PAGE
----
We looked at the guidelines that were published at the time and we wanted to get a clear algorithm for physicians that would try to increase awareness and also increase the aggressiveness of treatment. We sort of have a bias that there has been a certain amount of nonchalance in the Asian community. For example, people say, “well, my mom has it, my sister has it, I feel well, why should I see a doctor and consider therapy?” But also there’s been a certain nonchalance among the physician community. We’ve been more gung-ho to treat hepatitis C, but I think to a certain extent we’ve neglected being appropriately aggressive in treating hepatitis B.

30. What are the key issues with the current guidelines focused on by the Treatment Algorithm?

The issues that we looked at in putting this guideline together were that PCR was critically important. Not only in identifying active disease, but also the rebound, when resistance occurs. You can’t diagnose resistance if you’re using a hybridization assay. Some of the labs in the community still use the hybridization assay. Now how do you know that? It comes back in picograms/ml rather than in copies/ml, and is much less sensitive. The ALT, we’ve talked about that. Some of the guidelines from Dr. Lok and Dr. McMahon say, “don’t treat people unless the ALT is more than 2 times the upper limit of normal”, we feel that’s too conservative. And also, what’s a normal ALT? In our laboratories, normal ALTs are often 40, 45 and sometimes even 60. And that’s because we have become an obese country, as you know. 23% of Americans are obese. How do labs get normal values? They survey people that walk through the door, and then they develop a bell-shaped curve and do two standard cutoffs and say everything below that is normal. But the people who walk through the door to get routine blood tests, some have undiagnosed hepatitis B, or undiagnosed hepatitis C, a lot drink, and a lot of them are obese. And so the normal ALT is higher than it really ought to be, we appreciate that. And biopsy is always challenging, but we thought we needed to individualize and use selectively when needed to clarify the diagnosis.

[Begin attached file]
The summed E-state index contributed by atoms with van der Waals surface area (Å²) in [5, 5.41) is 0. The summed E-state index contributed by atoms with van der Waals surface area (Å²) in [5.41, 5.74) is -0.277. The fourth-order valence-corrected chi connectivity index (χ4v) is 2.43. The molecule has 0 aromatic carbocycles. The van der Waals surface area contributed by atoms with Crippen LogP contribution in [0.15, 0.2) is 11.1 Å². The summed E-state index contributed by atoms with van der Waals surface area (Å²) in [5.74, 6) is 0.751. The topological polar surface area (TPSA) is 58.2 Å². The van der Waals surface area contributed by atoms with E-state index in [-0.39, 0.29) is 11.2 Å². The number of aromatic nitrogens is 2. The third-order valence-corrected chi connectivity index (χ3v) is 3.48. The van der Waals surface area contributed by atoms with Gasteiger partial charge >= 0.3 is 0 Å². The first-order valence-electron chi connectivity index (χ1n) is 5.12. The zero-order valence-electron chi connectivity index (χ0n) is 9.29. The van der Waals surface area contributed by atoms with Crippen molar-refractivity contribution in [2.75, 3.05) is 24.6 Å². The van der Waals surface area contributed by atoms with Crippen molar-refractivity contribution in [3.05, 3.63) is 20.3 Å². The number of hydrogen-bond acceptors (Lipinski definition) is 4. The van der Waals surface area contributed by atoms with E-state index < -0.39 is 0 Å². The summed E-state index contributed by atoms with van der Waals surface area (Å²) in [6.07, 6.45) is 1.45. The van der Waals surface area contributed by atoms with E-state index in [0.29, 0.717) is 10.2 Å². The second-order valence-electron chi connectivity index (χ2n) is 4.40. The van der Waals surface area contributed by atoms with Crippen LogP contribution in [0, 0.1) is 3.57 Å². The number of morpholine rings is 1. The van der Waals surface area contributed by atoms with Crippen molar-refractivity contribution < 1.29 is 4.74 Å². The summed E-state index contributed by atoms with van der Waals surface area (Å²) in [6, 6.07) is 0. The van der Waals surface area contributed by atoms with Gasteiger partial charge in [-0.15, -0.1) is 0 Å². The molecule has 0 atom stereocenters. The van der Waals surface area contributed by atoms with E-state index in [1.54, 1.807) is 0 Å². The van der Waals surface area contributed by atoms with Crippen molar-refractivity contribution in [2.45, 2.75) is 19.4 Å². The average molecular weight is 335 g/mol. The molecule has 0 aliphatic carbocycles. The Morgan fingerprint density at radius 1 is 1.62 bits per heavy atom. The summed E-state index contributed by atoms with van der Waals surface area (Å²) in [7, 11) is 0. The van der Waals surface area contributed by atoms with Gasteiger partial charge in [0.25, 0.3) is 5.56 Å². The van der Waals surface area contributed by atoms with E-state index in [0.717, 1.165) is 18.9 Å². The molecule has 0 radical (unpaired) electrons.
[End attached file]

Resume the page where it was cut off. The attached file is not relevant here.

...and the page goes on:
31. What are the AASLD Treatment Guidelines for hepatitis B?

Now Dr. Anna Lok and Dr. Brian McMahon are good friends of mine I have to tell you, we do a lot of work together. But let me beat up on them a bit. They published the AASLD Guidelines (this stands for the American Association for the Study of Liver Disease) and as I said, this is the more recent reference that just came out in 2004. Here is their suggested guideline. And in the yellow are the ones that I take a little bit of exception to. They said if you have e-Positive and a DNA, and by the way, they just used greater than 10 to the fifth because this was an arbitrarily chosen value for a positive DNA. So they said, if you have the wild type, and the DNA and the ALT are less than two times normal, observe. If you have a patient that has the wild type virus, e-Positive, DNA high, and the ALT is greater than two times the upper limit of normal, so let’s say that’s 150 ALT, observe six months, treat if no sero-conversion. That’s the point I made earlier, I would rather initiate therapy because if the ALT is 150 or 200 or 300, there is active inflammation going on and I don’t know if that patient is going to sero-convert in the next three months or six months, I would rather initiate therapy. And as I said earlier, I think if an ALT is one and a half times normal, I think most people feel that’s good enough to treat. Now what about the e-Negative patients? The DNA is high, they say if the ALT is greater than two-fold, treat. We would all agree with that. But if the ALT is less than two-fold, they say observe. I would disagree with that. I think that e-Negative chronic hepatitis B is a more serious illness and these people ought to be considered for therapy. If there’s cirrhosis, treat, we would all agree with that. But if the DNA is low, observe. Many of us feel that if there is already cirrhosis even if the DNA level is 10 to the third or 10 to the fourth, that’s enough to treat because there has already been severe liver damage.

32. What are the recommendations made by the treatment Algorithm panel?

So this is our group’s proposed approach to therapy with whatever drug you choose, or you as a patient choose to take. And by the way, the decision of taking interferon, or lamivudine, or adefovir I think is a partnership decision between your doctor and yourself. We educate, we tell up the up-sides and down-side, the pros and cons and then we make a decision together. All three therapies are acceptable. I would say any elevated ALT, doesn’t need to be two-fold, or repeated flares don’t need to wait six months. DNA greater or equal to 10 to the fifth in the regular e-Positive, the wild type- but it’s been shown if you have e-Negative chronic hepatitis B, 10 to the fourth occurs in a lot of active hepatitis B- that’s enough to treat. E-Positive or negative, if you do a biopsy there ought to be moderate disease on biopsy.